By leveraging this, China has used access to their markets and our money to get us to be more like them, Ramaswamy said. He sees the environmental prong of the ESG movement as nothing more than a trojan horse for the social goals of slowing down western progress in order to allow the rest of the world to catch up.
Ramaswamy shifted, “not all solutions need to be found in politics, which is where most people look,” he said. “I am optimistic that market solutions can be an important part of the broader cultural solution that we need.”
However, market solutions alone will not spawn the national revival Ramaswamy believes is necessary. The country is hungry for an unapologetic pursuit of excellence that goes beyond fractious lines of partisan politics, he said.
Ramaswamy left the 2023 Land Expo audience with “four ideas that go beyond partisanship” as he finished his time with the mic.
1. Prepare to defeat the Chinese communist party.
We face an enemy that powers our modern way of life, Ramaswamy warns. “It turns out that we have a semiconductor shortage. What is going to happen the moment China invades Taiwan?” That would spell crisis for technology ranging from phones and laptops to refrigerators, he says. Modern agriculture machinery and technology equipment relies on these chips, too. Chip production needs to be brought back to America, Ramaswamy says.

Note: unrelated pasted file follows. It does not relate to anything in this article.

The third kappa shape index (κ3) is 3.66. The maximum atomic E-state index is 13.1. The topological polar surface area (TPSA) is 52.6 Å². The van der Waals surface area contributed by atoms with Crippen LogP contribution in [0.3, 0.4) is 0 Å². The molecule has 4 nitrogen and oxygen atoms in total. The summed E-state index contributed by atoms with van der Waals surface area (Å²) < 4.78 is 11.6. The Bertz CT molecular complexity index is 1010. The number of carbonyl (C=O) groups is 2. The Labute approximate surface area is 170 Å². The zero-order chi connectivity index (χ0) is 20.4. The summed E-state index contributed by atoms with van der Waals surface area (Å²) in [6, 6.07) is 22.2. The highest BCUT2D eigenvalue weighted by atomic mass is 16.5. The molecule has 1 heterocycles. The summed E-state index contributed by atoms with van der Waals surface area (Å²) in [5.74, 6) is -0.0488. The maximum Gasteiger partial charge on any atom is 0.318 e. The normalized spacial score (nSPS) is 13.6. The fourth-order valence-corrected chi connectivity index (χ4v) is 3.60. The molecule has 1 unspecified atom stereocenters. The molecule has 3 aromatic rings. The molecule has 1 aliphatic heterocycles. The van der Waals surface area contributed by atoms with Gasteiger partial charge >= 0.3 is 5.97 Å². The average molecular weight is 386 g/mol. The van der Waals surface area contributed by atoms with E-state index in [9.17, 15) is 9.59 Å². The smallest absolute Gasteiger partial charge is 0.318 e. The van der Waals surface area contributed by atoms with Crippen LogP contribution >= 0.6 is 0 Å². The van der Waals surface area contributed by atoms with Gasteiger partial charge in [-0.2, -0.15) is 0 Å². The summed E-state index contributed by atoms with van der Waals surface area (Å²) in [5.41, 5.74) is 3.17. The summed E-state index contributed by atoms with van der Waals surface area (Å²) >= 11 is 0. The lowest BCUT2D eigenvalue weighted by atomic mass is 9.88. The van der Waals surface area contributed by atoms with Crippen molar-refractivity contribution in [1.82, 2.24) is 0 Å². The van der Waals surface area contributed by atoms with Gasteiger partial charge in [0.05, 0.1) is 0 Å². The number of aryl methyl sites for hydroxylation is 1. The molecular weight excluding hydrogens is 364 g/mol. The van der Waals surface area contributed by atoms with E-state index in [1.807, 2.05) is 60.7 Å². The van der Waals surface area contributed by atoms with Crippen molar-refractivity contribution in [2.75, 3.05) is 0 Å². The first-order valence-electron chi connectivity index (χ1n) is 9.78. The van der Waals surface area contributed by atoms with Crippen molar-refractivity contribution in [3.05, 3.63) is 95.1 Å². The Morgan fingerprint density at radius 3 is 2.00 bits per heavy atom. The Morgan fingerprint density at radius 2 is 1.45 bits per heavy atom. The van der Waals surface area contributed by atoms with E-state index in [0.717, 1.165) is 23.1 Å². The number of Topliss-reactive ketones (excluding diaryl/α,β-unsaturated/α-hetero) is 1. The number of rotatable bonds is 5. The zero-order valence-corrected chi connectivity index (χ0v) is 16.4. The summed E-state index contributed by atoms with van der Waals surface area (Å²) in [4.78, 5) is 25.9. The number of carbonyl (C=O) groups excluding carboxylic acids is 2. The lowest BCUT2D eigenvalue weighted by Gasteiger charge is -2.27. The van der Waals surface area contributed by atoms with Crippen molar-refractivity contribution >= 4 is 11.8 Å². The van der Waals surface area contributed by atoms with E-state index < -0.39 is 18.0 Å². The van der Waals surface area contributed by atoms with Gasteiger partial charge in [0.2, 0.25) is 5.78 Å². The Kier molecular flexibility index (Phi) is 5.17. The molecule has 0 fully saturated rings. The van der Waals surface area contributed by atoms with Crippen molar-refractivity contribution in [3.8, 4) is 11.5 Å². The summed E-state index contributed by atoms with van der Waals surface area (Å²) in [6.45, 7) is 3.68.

Concerning U.S. reliance on China extends to energy and social media, he says.
Ramaswamy added he sees an opportunity for the U.S. to use our advanced technology to make sure the Chinese public has access to the free and open internet Americans enjoy. Leveraging this access to speak directly to the people of China could “activate the people against a communist regime whose worst nightmare is an uprising of its own citizens.”
2. Dismantle the managerial class in America.
“The next time we have a bureaucratic class in this country who tries to exercise political power that no one elected them to exercise, be it in the area of public health or be it in the area of national security, all we need to do is to be empowered to actually fire that managerial class. Fire the people under them. Fire the managerial industrial complex around them.” Ramaswamy said.